Henry Pashby, 53, needs assistance with bathing and dressing as a result of the loss of the use of his left leg following two strokes. Each week, he receives 33 hours a week of Medicaid-funded in-home assistance, which allows him to live in his home, as opposed to in an institutional setting.
In May 2011, Pashby, who also has multiple sclerosis and carpal tunnel syndrome, received a letter from the Carolina Centers for Medical Excellence informing him he was no longer eligible for in-home services. The letter provided no explanation, except that his “assessed activities of daily living do not meet the minimum (In Home Care for Adults) program requirements …”
On behalf of Pashby and an estimated 3,500 to 4,000 people with disabilities at risk of losing in-home services, Disability Rights North Carolina, the National Health Law Program and Legal Services of Southern Piedmont filed a class-action lawsuit May 31 seeking to block changes to North Carolina’s Medicaid plan for people 21 and over, that went into effect June 1.
Prior to new rules, individuals were eligible for in-home care services if they required hands-on assistance in two of five listed categories: bathing, dressing, toileting, mobility and eating. With the changes, individuals must require either hands-on assistance in three of the categories or extensive assistance or total dependence, the state’s more stringent assistance standards, in two of the categories, according to the lawsuit, filed in the U.S. District Court for the Eastern District of North Carolina.
In contrast, the eligibility standards for assistance in one of the state’s adult homes requires hands-on assistance in just one of seven similar categories. Assistance at the adult homes also does not have to be approved by the federal Department of Health and Human Services and has no hour limitation on services.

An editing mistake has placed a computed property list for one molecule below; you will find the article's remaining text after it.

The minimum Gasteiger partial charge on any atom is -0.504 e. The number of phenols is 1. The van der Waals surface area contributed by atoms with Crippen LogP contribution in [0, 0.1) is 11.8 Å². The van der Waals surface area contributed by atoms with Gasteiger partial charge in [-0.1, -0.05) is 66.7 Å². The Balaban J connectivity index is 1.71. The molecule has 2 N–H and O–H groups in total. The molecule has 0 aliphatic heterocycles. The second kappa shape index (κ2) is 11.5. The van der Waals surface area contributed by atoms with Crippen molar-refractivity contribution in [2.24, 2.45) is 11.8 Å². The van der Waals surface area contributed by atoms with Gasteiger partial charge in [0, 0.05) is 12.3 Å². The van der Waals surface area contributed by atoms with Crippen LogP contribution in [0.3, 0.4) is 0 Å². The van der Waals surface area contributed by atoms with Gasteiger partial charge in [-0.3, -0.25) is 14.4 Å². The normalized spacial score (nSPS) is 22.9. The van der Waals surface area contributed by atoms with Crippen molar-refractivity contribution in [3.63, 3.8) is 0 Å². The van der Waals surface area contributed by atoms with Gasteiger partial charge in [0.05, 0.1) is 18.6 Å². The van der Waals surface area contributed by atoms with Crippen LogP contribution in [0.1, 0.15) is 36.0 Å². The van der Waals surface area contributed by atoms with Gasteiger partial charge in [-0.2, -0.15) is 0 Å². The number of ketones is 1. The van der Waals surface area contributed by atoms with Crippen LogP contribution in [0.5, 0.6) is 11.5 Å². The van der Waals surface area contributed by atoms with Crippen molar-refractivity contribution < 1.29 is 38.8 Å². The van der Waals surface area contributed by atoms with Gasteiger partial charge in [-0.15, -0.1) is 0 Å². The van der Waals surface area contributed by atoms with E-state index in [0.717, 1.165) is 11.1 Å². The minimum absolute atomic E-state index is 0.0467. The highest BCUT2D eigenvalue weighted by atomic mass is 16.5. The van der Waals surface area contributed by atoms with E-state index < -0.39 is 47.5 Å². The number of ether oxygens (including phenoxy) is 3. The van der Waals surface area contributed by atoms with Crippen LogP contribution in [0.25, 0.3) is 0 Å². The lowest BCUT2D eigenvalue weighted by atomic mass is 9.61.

“People with disabilities have a legal right to live in the community when that placement can be reasonably accommodated, ” said Vicki Smith, executive director of Disability Rights North Carolina, in a news release. “The State is violating federal law by deciding to pay for a service for people with disabilities living in institutional settings and not pay for the same service for people with disabilities living in the community.”
The lawsuit also charges that the state failed to inform the Centers for Medicare and Medicaid Services of the differences in the eligibility standards when it sought approval for the rule changes. It also alleges that the lack of specific details in the letters informing the individuals about reductions in services violated federal due process rights.
Disability Rights North Carolina is part of the federally funded protection and advocacy system and a member of the National Disability Rights Network.